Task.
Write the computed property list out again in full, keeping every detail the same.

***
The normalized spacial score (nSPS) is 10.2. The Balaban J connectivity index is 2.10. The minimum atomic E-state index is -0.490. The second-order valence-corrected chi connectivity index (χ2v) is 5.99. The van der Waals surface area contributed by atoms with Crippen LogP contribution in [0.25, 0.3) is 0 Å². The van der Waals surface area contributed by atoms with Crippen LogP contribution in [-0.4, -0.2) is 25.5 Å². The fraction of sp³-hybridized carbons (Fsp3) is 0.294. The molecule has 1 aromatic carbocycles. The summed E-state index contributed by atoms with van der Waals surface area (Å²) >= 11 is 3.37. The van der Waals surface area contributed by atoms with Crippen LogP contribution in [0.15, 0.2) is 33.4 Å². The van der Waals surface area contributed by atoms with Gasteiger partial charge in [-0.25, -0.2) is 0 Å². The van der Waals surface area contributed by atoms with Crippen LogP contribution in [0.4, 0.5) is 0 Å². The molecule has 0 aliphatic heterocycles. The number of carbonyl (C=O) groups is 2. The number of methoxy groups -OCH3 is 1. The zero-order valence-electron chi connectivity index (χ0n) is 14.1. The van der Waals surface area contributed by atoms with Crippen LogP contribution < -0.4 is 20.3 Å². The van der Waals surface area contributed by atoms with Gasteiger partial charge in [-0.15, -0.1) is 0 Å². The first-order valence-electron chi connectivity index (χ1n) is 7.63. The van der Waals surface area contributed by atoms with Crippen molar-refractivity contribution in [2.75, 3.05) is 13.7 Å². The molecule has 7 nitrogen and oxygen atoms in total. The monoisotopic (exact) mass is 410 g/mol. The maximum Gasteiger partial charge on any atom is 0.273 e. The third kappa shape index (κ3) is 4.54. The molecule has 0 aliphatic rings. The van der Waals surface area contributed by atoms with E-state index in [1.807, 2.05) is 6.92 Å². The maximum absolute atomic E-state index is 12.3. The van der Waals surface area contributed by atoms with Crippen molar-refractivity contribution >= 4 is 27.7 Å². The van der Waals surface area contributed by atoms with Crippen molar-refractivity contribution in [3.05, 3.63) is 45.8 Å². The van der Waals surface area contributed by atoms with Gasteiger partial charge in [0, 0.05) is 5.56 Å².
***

The normalized spacial score (nSPS) is 10.2. The Balaban J connectivity index is 2.10. The minimum atomic E-state index is -0.490. The second-order valence-corrected chi connectivity index (χ2v) is 5.99. The van der Waals surface area contributed by atoms with Crippen LogP contribution in [0.25, 0.3) is 0 Å². The van der Waals surface area contributed by atoms with Crippen LogP contribution in [-0.4, -0.2) is 25.5 Å². The fraction of sp³-hybridized carbons (Fsp3) is 0.294. The molecule has 1 aromatic carbocycles. The summed E-state index contributed by atoms with van der Waals surface area (Å²) >= 11 is 3.37. The van der Waals surface area contributed by atoms with Crippen LogP contribution in [0.15, 0.2) is 33.4 Å². The van der Waals surface area contributed by atoms with Gasteiger partial charge in [-0.25, -0.2) is 0 Å². The van der Waals surface area contributed by atoms with Crippen LogP contribution in [0.4, 0.5) is 0 Å². The molecule has 0 aliphatic heterocycles. The number of carbonyl (C=O) groups is 2. The number of methoxy groups -OCH3 is 1. The zero-order valence-electron chi connectivity index (χ0n) is 14.1. The van der Waals surface area contributed by atoms with Crippen LogP contribution < -0.4 is 20.3 Å². The van der Waals surface area contributed by atoms with Gasteiger partial charge in [-0.15, -0.1) is 0 Å². The first-order valence-electron chi connectivity index (χ1n) is 7.63. The van der Waals surface area contributed by atoms with Crippen molar-refractivity contribution in [2.75, 3.05) is 13.7 Å². The molecule has 7 nitrogen and oxygen atoms in total. The monoisotopic (exact) mass is 410 g/mol. The maximum Gasteiger partial charge on any atom is 0.273 e. The third kappa shape index (κ3) is 4.54. The molecule has 0 aliphatic rings. The van der Waals surface area contributed by atoms with E-state index in [1.807, 2.05) is 6.92 Å². The maximum absolute atomic E-state index is 12.3. The van der Waals surface area contributed by atoms with Crippen molar-refractivity contribution >= 4 is 27.7 Å². The van der Waals surface area contributed by atoms with Crippen molar-refractivity contribution in [3.05, 3.63) is 45.8 Å². The van der Waals surface area contributed by atoms with Gasteiger partial charge in [0, 0.05) is 5.56 Å².